In the hip Ramallah coffee shop ZAMN, Yousef Ghandour laments the slow Wi-Fi as he launches the beta version of one of his many start-ups, a social networking site that allows users to travel through time to find connections.
Mr. Ghandour, who never wastes a moment, shares the e-books he is currently reading on his iPhone (among them, "Good to Great: Why Some Companies Make the Leap ... and Others Don't"), shows off his blog, and lingers for a moment on his latest vision for a social networking site for Muslims called AnaBasili, or "I'm praying."
"People are really passionate about entrepreneurship and putting Palestine on the map using technology," says Ghandour, a software engineer who is helping to create – and brand – an emerging community of technology entrepreneurs in the Palestinian territories. They call themselves Palestinian geeks, or peeks.
But these new entrepreneurs want to do more. They want to create companies based on their own ideas and hire people to implement them. Already their ventures range from smart phone apps to Web design.
Crucially, the community is now beginning to attract investors. The Sadara Fund, the first venture capital fund focused on the Palestinian territories, launched last year with an initial $28 million to invest in Palestinian start-ups. At the time, Sadara estimated that more than 300 tech companies were operating in the West Bank and the Gaza Strip, employing about 3,200 people.
"We're starting to see some green spots here and there, but not by any stretch of the imagination do we have a mature ecosystem," says Saed Nashef, a Palestinian-American software entrepreneur who lives in East Jerusalem and is a managing partner of Sadara. "But the entrepreneurs have started to think they can go out there and do something of value. If you get one or two of these guys going, you get things going."
From Microsoft to Ramallah
In booming Ramallah, the administrative seat of the Palestinian Authority, cranes and new high-rise office buildings jut from the rolling hills, with new names like Asal Technologies and PalTel emblazoned on the buildings. Many were started with seed money from local nongovernmental organizations.
The potential here prompted Mr. Nashef to return home from the US, where he went to college and worked as a software engineer for Microsoft. Now he has teamed up with Yadin Kauffman, a New York lawyer who was a partner in the first venture capital fund in Israel in the 1980s.
"It was one simple reason that motivates most of what I do here. I can come here and have an impact," Nashef says. "There's no reason not to try to make a difference."
For all of the growth and exuberance of the entrepreneurs, plenty of challenges remain, including outdated 1964 business laws. Nashef says he tried for a year to figure out how to register Sadara in the Palestinian territories before giving up and incorporating the fund in Delaware.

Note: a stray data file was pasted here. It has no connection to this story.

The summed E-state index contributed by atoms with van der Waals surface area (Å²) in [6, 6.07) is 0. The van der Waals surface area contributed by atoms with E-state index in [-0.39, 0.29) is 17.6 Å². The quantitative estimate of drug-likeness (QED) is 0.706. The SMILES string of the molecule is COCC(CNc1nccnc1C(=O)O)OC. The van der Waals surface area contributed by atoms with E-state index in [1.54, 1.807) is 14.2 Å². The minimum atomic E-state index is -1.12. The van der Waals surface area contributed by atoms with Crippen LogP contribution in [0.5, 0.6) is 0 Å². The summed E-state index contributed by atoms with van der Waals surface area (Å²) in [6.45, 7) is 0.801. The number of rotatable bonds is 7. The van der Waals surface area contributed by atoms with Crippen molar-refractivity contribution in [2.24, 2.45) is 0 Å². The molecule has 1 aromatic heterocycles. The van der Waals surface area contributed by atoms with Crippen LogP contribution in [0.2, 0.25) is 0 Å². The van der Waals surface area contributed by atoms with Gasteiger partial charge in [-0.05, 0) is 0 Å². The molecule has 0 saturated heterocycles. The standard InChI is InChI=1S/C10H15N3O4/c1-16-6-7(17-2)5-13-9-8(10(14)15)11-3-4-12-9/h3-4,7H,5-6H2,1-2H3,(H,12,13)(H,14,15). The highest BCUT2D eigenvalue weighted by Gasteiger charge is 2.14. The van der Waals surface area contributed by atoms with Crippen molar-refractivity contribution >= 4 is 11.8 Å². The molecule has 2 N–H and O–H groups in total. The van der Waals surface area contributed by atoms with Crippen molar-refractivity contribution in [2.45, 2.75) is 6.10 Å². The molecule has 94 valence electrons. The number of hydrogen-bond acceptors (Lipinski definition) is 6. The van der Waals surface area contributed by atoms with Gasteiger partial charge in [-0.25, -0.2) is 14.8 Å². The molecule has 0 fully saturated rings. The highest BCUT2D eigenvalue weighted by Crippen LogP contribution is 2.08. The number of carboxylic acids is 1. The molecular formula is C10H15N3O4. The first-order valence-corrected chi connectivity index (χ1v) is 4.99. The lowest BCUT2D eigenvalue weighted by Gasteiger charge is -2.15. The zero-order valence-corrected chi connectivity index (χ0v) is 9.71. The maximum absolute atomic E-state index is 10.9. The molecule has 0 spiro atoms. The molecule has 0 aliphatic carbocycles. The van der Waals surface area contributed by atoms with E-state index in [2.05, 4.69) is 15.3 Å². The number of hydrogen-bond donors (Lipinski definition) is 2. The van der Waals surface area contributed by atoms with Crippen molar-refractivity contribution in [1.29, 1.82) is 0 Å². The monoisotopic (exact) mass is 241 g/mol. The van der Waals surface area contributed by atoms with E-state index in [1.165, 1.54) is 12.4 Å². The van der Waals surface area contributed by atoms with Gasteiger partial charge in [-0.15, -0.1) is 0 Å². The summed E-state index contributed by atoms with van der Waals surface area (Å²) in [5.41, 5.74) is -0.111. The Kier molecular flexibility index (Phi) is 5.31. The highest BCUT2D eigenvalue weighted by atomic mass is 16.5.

"The industry has some good beginnings, but it's suffered from a lack of risk capital [and] access to international markets," says Mr. Kauffman, Nashef's partner.
Virtual freedom from Israeli control
Palestinian schools produce between 2,500 to 3,000 graduates a year in computer-related fields.
Among them this year are Rasha Rasem Hussein, a computer systems engineering student in her last year at Birzeit University in Ramallah.
Ms. Hussein has already helped launch a start-up called Bazinga, a communal space for local entrepreneurs with mentors, gadgets, and networking events. It stayed open for nine months before it ultimately closed its doors because of funding and management issues.
But Hussein, who in many ways embodies the spirit of the young tech community in Ramallah, is undaunted. "I just love being part of the tech community," says Hussein, a Google student ambassador and one of the few female tech entrepreneurs here. "It feels like everything is possible. You just need to let your imagination work a bit, plus use your network to learn about how people think, then develop some great ideas."
She says her work gives her a sense of freedom despite the Israeli occupation. "It doesn't matter where you are and what you do, you can go anywhere on the Internet – the opposite of what's here in Palestine, with checkpoints and [the] political situation and everything."
Though entrepreneurs are mostly able to work within a virtual community, they do run into life-size roadblocks visiting clients or traveling outside the Palestinian territories to attend conferences.
Saed Shela, who runs SteadyPoint, a software business, was unable to get the necessary permit from the Israeli military to travel from Ramallah to Jerusalem – only about eight miles – to apply for a visa after being invited to attend a conference at Microsoft's headquarters in the US. He says he has tried for years to get a permit to travel in Israel but is always denied. "We have rules here much more than any other place," he says.
Unlike Mr. Shela, Faris Zaher – cofounder and chief executive officer of the discount travel site Yamsafer.me – has an Israeli passport, which enables him to travel between Jerusalem and the Palestinian territories. But it also bars him from traveling to many Arab countries, making it difficult to meet with potential partners and investors.
His bigger issue, however, is competing for skilled workers in a market-place inflated by the high number of foreign aid workers, he says, noting that NGOs typically pay $1,000 to $1,500 a month, compared with private sector salaries of $400 to $700.
"We believe the private sector is really going to save the Palestinian economy, not the public sector, not the NGOs," says Mr. Zaher, who currently has five employees. "The young people all have the same vision. I think the Internet is very attractive to people in the West Bank because of the ability to export across the border. You can nurture a company only if it's an Internet company because all other sectors are blocked."